Memo Pad: W’s Brand Campaign… Bettencourt Affair Reignites…

Starting today, W is launching a new brand campaign, dubbing the Condé Nast monthly as “Fashion’s After Party.”

HOPING FOR A PARTY: Starting today, W is launching a new brand campaign, dubbing the Condé Nast monthly as “Fashion’s After Party.”

“We were trying to define what is special and how different is W from other publications,” said editor in chief Stefano Tonchi. “Other publications have these parties that are sometimes very formal, sometimes very brief, sometimes very boring, sometimes very glamorous, but somehow it is always a place where you don’t necessarily have a lot of fun. And we were talking about how you have fun after the party.”

This story first appeared in the June 13, 2011 issue of WWD.  Subscribe Today.

“When you look at Fashion’s After Party, that means it is exclusive, it’s insider, it’s the place where the fun happens and the heels get kicked off,” said Nina Lawrence, W’s publisher. “That’s the personality of W and it is not — it is not — the brand position of any other magazine out there.”

W publishing director Bill Wackermann said the brand campaign is starting now because Tonchi has been in the job for just over a year and he’s had a chance to “solidify his vision” of the magazine.

The campaign will use photos that have appeared in W and the ads will be splayed on taxi rooftops, phone kiosks, inside Condé Nast magazines and on its Web sites. Also, the W team will be sending bottles of Dom Perignon to celebrities, designers and a few restaurants and nightclubs around the city and the Hamptons in an attempt to stir up excitement.

The brand campaign comes at a time when W could use a further bump in business. Ad page growth has been modest with a 5 percent gain through the first half of 2011 after a year in which it was down 1.9 percent.


MIND GAMES: The war of words in the reignited Bettencourt affair is gathering steam. Over the weekend, Liliane Bettencourt, L’Oréal’s biggest individual shareholder, told the Journal du Dimanche her daughter — who last week launched new claims her mother’s entourage is taking advantage of her deteriorating mental state — should see a shrink.

“My daughter isn’t happy,” said the 88-year-old, who also posed for the cover of the Sunday paper in a peony pink jacket, top and scarf. “She has changed a lot. She really needs to confide to a psychiatrist.” She went on to describe her daughter as “someone who is psychically a bit disturbed.”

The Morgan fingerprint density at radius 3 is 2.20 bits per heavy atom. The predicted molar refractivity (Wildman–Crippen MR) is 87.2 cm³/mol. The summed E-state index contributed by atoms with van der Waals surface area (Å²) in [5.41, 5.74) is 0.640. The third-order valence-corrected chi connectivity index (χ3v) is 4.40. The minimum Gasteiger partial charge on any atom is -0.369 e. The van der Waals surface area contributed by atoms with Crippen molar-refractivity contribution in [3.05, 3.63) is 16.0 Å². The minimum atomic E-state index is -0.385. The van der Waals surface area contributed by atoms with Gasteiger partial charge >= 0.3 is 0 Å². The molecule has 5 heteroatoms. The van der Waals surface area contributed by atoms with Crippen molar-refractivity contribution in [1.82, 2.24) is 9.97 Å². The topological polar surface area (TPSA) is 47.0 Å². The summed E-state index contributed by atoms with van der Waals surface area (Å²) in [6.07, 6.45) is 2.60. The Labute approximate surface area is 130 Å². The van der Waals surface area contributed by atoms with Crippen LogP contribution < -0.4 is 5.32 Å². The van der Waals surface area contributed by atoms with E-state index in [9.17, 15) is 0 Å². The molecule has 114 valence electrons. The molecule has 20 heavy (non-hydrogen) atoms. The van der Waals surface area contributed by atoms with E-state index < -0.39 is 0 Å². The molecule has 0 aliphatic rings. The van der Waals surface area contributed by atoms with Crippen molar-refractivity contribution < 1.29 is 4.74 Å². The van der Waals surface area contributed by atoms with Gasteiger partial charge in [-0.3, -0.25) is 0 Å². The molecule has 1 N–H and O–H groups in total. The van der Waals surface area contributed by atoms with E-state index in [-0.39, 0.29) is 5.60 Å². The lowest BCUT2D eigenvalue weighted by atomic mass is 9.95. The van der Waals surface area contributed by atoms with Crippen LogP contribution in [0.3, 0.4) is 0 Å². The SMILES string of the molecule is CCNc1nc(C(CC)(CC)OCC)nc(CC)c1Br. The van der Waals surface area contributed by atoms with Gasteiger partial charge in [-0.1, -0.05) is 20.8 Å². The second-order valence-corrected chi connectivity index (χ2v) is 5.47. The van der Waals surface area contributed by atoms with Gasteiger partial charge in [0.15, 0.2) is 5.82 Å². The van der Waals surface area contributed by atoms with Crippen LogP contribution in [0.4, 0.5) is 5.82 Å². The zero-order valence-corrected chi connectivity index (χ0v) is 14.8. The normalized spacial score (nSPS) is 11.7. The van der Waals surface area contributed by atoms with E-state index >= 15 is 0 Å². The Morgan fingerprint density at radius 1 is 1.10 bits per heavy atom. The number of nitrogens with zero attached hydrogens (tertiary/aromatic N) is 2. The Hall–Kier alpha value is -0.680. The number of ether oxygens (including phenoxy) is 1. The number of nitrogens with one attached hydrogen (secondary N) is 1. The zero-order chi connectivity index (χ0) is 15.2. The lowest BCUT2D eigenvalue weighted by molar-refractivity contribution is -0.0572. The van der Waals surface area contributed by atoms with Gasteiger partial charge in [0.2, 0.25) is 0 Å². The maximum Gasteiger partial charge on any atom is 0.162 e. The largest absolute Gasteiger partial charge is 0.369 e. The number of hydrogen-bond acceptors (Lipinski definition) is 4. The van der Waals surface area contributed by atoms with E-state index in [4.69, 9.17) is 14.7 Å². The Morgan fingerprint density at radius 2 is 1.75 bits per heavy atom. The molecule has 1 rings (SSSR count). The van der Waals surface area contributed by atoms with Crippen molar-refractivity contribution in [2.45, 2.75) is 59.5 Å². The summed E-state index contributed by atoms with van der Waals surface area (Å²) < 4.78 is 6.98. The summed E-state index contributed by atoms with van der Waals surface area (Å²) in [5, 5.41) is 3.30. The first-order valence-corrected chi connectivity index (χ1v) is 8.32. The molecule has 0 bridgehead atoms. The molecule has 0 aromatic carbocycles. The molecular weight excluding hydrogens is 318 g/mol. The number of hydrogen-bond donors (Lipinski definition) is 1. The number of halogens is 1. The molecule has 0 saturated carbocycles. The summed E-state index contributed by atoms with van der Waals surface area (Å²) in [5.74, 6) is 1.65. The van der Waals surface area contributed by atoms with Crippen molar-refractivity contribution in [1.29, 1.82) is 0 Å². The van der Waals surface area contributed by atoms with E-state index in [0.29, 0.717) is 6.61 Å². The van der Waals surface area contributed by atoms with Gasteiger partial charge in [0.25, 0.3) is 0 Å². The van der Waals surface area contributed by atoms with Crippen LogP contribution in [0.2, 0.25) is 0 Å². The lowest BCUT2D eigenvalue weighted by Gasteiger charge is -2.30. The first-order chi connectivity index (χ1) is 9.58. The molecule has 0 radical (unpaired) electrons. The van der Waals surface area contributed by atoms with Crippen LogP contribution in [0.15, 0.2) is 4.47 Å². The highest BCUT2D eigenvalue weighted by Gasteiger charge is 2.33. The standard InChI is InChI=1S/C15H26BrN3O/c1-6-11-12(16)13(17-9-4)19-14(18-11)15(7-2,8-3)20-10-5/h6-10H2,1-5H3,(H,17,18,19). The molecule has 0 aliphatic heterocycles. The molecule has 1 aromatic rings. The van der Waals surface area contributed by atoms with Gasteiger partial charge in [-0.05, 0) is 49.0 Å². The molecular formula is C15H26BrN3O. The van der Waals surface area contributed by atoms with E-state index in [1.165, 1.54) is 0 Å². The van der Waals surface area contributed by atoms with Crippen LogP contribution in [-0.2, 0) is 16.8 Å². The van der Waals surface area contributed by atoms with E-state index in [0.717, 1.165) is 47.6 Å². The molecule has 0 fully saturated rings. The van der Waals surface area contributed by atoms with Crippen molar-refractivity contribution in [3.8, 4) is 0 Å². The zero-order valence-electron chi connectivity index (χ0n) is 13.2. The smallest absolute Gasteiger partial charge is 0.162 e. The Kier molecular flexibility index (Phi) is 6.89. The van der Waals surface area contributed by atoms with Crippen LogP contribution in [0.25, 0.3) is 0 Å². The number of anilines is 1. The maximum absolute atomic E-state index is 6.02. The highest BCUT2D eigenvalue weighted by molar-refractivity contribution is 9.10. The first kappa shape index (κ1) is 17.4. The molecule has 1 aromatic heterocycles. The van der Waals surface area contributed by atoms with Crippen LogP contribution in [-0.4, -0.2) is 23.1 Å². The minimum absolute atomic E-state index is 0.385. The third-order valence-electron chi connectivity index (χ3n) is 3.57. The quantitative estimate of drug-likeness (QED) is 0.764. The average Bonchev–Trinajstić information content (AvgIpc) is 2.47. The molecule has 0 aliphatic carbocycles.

As reported, Françoise Bettencourt Meyers and her sons reportedly contacted the guardianship judge in the Paris suburb of Courbevoie on June 7 to grant her mother a measure of judicial protection from people looking to profit from her alleged weakness, particularly Bettencourt’s lawyer, Pascal Wilhelm.


NEW IMAGE: Bally has a new design duo, Michael Herz and Graeme Fidler, and an ad campaign to show off their contemporary concept for the brand. The designers chose Steven Meisel to shoot models Caroline Trentini, Karlie Kloss and Nico Malleville in an opulent Old World atmosphere at the Essex House Hotel in New York. The models are portrayed sitting on a tan leather sofa, clad in fur or checkered wovens, their black bags and ice-pick metal heels in full view.

The fall ads will appear in Italian newspapers on June 19, the day of the brand’s men’s spring 2012 press presentation. The campaign breaks internationally in fashion magazines in the August and September issues. The ad budget was not disclosed but Bally plans a double-digit increase in investment in key European, Asian and North American markets.


OUT OF VOGUE: British Vogue is losing two of its longtime staffers, Robin Derrick and Kate Phelan. Derrick, who has been with the title since 1992, is leaving to pursue freelance creative projects, according to a Condé Nast U.K. spokeswoman. He had been Vogue’s creative director since 2001, and created the visual handprint of the current magazine. He worked on Vogue exhibitions, books and events, and the ongoing translation into digital with Vogue apps. Phelan has been with Vogue since 1993, and is the title’s fashion director. She is taking on the role of creative director at Topshop. Phelan had been a long-term collaborator with Topshop while at Vogue. In her new role, she will focus on the creative direction of the brand, overseeing product development and brand identity, according to Topshop.


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